Abstract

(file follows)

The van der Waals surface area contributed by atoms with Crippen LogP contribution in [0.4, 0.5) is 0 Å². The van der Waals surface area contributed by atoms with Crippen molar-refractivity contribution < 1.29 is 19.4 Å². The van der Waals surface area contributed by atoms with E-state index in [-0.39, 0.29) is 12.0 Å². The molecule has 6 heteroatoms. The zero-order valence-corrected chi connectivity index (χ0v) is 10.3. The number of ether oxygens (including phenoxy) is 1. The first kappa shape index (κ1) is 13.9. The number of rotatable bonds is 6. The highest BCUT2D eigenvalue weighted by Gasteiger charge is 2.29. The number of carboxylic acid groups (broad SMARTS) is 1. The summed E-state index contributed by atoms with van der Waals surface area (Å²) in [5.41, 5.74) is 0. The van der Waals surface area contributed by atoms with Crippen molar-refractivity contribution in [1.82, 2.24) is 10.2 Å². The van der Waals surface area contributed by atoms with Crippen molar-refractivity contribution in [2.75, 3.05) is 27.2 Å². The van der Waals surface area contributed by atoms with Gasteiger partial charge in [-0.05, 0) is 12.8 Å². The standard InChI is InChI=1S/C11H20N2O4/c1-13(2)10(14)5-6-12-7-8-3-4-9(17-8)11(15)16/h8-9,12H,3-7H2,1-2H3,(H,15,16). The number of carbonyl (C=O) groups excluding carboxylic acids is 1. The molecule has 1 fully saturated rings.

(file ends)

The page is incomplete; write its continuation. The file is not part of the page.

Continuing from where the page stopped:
Adakite, found in both the eastern and western parts of Mindanao Island, Philippines, is a rare rock type, characterized by low heavy rare earth elements and Y contents together with high Sr/Y ratios, and is considered to be the result of the melting of young subducted oceanic crust, which leaves an eclogite residue. Pliocene-Quaternary adakites from western Mindanao (Zamboanga Peninsula) are probably derived from the melting of the young Miocene Sulu Sea crust, which is currently subducting beneath Zamboanga. Associated Nb-enriched basalts are thought to come from mantle metasomatized through interaction with adakitic melts. In eastern Mindanao, Pliocene-Quaternary cones and plugs of typical adakitic composition mark the trace of the Philippine fault in Surigao and north Davao. The underlying Philippine Sea crust is of Eocene age and therefore cannot melt under normal subduction thermal conditions. Thermal models indicate that melting at the start of subduction can occur. Subduction of the Philippine Sea plate began 3 to 4 Ma beneath eastern Mindanao and probably accounts for the presence of adakites along the Philippine fault.

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